Date of Award
© 2022 Megan Williams
Doctor of Education (EdD)
The purpose of this quantitative study was to determine the factors that correlate to successful outcomes on honors theses at an undergraduate public institution compared to findings collected from several private liberal arts colleges. Utilizing Kuh’s (2008) theory of engagement and success as a theoretical framework, this study sought to understand how participation in a single high-impact practice – a culminating senior experience – impacted sense of belonging, engagement and success in an honors senior thesis. An anonymous online survey (Trosset & Weisler, 2018) was deployed to answer two research questions: does a positive student-faculty relationship correlate to engagement and success for students at an undergraduate public institution; and are there differences in findings of factors that correlate to success on a culminating senior experience at a public institution compared to the private liberal arts colleges (Trosset & Weisler, 2018). Graduating seniors and recent graduates of an honors program with a required senior thesis served as the study population. Results of the quantitative correlational analysis demonstrated a moderate relationship between student-faculty relationship and student commitment or quality of engagement with their thesis and a near moderate relationship between student preparation for their thesis and student commitment. Future studies will incorporate measurable evidence of success with a larger sample of capstones and independent ratings of student work to achieve generalizability of data. Finally, this study recommends further investigation between faculty advising, independent rubric scores, and thesis grade to analyze the relationship between quality and effort.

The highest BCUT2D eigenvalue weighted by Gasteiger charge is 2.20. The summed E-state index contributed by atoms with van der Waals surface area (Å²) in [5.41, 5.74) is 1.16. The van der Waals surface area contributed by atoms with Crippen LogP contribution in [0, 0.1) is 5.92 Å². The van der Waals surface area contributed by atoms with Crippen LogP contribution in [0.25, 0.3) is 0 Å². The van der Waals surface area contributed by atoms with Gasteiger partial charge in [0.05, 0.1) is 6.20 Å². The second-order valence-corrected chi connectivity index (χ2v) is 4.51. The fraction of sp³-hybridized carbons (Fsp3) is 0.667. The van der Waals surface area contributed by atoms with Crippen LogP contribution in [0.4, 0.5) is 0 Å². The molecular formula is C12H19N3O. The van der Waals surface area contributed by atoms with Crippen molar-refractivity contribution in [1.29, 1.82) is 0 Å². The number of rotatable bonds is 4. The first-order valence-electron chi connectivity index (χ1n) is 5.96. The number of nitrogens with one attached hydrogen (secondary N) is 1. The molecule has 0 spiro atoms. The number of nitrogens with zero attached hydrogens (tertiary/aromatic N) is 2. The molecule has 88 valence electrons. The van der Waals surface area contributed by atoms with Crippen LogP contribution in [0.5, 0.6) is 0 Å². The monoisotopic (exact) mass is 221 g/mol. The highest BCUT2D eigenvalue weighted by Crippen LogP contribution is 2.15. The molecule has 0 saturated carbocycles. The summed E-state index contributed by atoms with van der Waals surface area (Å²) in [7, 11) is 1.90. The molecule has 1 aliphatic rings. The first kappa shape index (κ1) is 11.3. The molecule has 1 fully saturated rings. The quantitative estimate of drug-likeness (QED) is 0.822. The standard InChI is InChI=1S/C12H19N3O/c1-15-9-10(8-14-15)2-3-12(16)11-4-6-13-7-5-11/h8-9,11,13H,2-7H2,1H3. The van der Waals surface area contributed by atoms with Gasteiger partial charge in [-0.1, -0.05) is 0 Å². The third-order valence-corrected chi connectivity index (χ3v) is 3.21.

Williams, Megan, "Factors That Correlate With Student Engagement And Success In Honors Student Theses At A New England Public Institution" (2022). All Theses And Dissertations. 425.